Believe it or not now is a good time to get started on gardening in that you can prep that gardening area and let is set over winter and be ready to go in the spring. If you have not gardened before I recommend that you start with Mel Bartholomew’s Square Foot Gardening. Once you get some experience you can modify the methods in Square Foot Gardening and the garden bed you build will still be useful to you.
Step 1 – Build and Fill A Raised Bed
I recommend building the bed out of regular 2×6 construction lumber and make the bed either 4′ square or 4’x8′. Two 8′ 2×6’s will give you the 4′ square bed and three of them will build a 4’x8′ bed. The book describes “Mel’s Mix” that you can use to fill the bed or you can do what I did and just get compost.
Step 2 – Decide What To Grow
Looking at a seed catalog can be overwhelming and I would almost recommend that you not do so for your first year or two. In reality as a beginner you will probably just want to go to a local green house that will have vegetable starts and seeds. Pick 5-10 that you like to eat and get them. Greens like lettuces will grow quickly and can be harvested and replanted. Broccoli is a good one also as you can cut the main head and smaller heads will grow back. Also there is nothing like a home-grown tomato. Some taller or climbing plants will need support or a trellis on the north side of the bed. You plant your tallest plants to the north and the shorter ones to the south.
Step 3 – Plant
You need to know what your last frost date is and different plants are planted outside based on that last frost date. Check the instructions on each plant.
Step 4 – Enjoy
Tim Stephens, a gardeing expert cautions all new gardeners is to start small so you do not get overwhelmed. You will be surprised how much you can get from one 4’x8′ bed. Also something large like corn or pumpkins are not really a raised bed type of plant, they take up too much space
Lastly I believe everyone should have a garden even if it is just a small one. It is something that will reconnect you to what is real and help you deal with the stress of modern-day life as well as provide you with the best quality food there is.
Square Foot Gardening Book
So much of what I’ve learned and been taught about woodworking (and I’m far from an expert) all deals with kiln dried wood that has already been planed to a standard thickness and finished on 4 sides. This have been used to create fine (and not so fine) furniture for centuries and now is something you pay a fair bit for. In all fairness if you are going to build something that has the potential to last for generations the initial cost of the wood is not really an issue when viewed with the lens of time.
However many of us need to build more temporary items who’s use will be measured in years at most rather than decades or maybe will be in a location that is not conducive to long life. Or maybe we just want to spend less on the materials when we are learning woodworking, because the equipments at www.rykerhardware.com had really caught our eye, and we wanted to save some money for them. Further many of us have woods on our property and therefore have a supply of wood, just not the milled/kiln dried stuff that you see had the lumber yard or woodworking store. You could invest in a small sawmill or even get an attachment for your chainsaw, but you still have the drying time. There are traditional methods of working with green wood that takes advantage of how wood shrinks as it dries to make joint that lock up and will last for centuries. This type of work involved a lot of splitting of wood to get blanks rather than milling into boards. Further green wood is usually easier to cut than dry wood, something important when you do not have power tools. In my mind learning how to work with green would could be an advantage for those little things you need to build around your homestead, anything from handles to seating to roosts for your chickens.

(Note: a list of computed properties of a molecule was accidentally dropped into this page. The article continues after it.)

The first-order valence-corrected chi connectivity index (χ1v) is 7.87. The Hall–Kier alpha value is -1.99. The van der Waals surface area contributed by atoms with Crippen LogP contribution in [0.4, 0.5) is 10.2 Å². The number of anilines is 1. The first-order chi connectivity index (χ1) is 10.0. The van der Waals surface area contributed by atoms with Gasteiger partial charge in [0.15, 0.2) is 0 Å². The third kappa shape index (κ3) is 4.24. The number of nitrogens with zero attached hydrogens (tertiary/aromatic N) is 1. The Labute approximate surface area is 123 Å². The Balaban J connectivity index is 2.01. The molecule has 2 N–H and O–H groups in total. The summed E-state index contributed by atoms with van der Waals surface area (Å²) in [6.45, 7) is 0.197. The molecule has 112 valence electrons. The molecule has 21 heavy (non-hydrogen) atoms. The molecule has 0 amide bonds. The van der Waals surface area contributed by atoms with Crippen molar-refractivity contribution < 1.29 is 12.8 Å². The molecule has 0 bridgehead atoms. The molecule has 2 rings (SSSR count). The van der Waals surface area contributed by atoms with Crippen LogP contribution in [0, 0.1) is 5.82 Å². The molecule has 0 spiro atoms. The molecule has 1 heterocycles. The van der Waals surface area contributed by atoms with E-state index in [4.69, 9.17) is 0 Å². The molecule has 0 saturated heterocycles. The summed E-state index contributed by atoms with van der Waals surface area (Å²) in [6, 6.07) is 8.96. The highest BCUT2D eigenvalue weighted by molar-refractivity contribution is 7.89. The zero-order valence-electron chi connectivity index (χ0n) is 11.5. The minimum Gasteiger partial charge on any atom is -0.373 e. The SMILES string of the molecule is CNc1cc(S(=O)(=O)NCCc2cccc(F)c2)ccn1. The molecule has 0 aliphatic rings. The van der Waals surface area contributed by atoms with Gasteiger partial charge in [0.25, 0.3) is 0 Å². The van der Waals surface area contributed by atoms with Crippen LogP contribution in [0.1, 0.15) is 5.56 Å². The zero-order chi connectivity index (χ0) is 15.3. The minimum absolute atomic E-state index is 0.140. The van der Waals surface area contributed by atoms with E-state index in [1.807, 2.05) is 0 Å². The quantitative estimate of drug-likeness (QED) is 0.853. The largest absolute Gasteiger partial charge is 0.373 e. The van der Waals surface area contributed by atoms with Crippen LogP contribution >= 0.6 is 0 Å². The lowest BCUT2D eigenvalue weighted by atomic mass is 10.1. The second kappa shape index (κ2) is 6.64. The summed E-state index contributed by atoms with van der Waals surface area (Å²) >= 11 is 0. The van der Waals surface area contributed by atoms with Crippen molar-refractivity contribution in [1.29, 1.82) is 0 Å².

I do have a couple of draw knifes that I got from who knows where, but I have never got any real use out of them. I think the missing piece is the shaving horse that I do not have and need to build. Interesting set of plans at Popular Woodworking that only requires one 10′ 2×10. However it does require a compound angle and I do not have a compound miter saw or band saw. I’ll have to look at the plans for a way to build with a table saw. Of course the old timers just built one out of what they had in the forest, so maybe I’ll try that.
Next Steps – build a shaving horse and learn the green woodworking joints
Check out a bench made from two logs and a chainsaw. No nails, glue or pegs, the joints will tighten up as the wood dries